November 15-16, 2000. Tysons Corner, VA. For more information:
Network and Distributed System Security Symposium (NDSS '01). InternetSociety. February 7-9, 2001. San Diego, CA. For more information:

Subscription Information

The EPIC Alert is a free biweekly publication of the ElectronicPrivacy Information Center. A Web-based form is available forsubscribing or unsubscribing at:
To subscribe or unsubscribe using email, send email with the subject: "subscribe" (no quotes) or"unsubscribe".

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The EPIC Alert mailing list is used only to mail the EPIC Alert and tosend notices about EPIC activities. We do not sell, rent or share ourmailing list. We also intend to challenge any subpoena or other legalprocess seeking access to our mailing list. We do not enhance (linkto other databases) our mailing list or require your actual name.

In the event you wish to subscribe or unsubscribe your email addressfrom this list, please follow the above instructions under"subscription information". Please contact if you haveany other questions.

About EPIC

The Electronic Privacy Information Center is a public interestresearch center in Washington, DC. It was established in 1994 tofocus public attention on emerging privacy issues such as the ClipperChip, the Digital Telephony proposal, national ID cards, medicalrecord privacy, and the collection and sale of personal information.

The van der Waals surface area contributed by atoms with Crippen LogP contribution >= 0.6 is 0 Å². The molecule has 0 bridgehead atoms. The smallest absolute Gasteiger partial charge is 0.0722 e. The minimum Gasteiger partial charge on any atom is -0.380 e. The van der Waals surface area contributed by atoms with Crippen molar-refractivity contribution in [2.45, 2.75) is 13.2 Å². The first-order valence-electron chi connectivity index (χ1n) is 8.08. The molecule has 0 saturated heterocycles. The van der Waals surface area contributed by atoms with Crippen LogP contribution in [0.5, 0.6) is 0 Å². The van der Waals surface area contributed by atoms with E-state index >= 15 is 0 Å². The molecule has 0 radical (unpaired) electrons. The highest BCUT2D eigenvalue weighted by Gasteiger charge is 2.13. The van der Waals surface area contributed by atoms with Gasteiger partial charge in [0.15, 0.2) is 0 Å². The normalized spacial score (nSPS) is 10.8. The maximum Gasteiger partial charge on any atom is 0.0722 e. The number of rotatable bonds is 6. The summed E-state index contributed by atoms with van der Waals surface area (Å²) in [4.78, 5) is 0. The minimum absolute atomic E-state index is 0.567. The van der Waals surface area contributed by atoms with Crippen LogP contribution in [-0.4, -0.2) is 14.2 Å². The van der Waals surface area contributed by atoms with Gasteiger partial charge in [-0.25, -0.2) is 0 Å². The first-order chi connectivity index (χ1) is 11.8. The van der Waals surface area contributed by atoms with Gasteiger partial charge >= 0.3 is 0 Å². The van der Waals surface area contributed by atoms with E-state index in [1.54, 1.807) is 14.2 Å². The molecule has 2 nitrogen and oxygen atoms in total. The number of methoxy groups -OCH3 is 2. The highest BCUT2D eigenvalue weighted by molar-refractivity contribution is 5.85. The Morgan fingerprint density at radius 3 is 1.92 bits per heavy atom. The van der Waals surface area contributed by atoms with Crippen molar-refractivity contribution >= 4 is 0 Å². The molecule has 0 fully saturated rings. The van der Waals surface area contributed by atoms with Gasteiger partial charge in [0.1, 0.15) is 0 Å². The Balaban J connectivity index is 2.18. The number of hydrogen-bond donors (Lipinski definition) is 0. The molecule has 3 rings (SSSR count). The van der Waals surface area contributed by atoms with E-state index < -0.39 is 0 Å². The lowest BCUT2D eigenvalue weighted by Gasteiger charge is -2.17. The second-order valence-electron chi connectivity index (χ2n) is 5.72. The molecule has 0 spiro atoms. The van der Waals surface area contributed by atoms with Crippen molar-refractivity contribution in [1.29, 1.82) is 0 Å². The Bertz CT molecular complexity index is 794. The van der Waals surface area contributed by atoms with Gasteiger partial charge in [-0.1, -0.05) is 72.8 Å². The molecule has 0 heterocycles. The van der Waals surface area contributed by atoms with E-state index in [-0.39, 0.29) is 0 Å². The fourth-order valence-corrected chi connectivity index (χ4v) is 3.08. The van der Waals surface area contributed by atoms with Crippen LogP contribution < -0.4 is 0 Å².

EPIC is sponsored by the Fund for Constitutional Government, anon-profit organization established in 1974 to protect civil libertiesand constitutional rights. EPIC publishes the EPIC Alert, pursuesFreedom of Information Act litigation, and conducts policy research.
For more information, e-mail, orwrite EPIC, 1718 Connecticut Ave., NW, Suite 200, Washington, DC20009. +1 202 483 1140 (tel), +1 202 483 1248 (fax).

If you'd like to support the work of the Electronic PrivacyInformation Center, contributions are welcome and fullytax-deductible. Checks should be made out to "The Fund forConstitutional Government" and sent to EPIC, 1718 ConnecticutAve., NW, Suite 200, Washington, DC 20009.

Your contributions will help support Freedom of Information Act andFirst Amendment litigation, strong and effective advocacy for theright of privacy and efforts to oppose government regulation ofencryption and expanding wiretapping powers.

Thank you for your support.

END EPIC Alert 7.17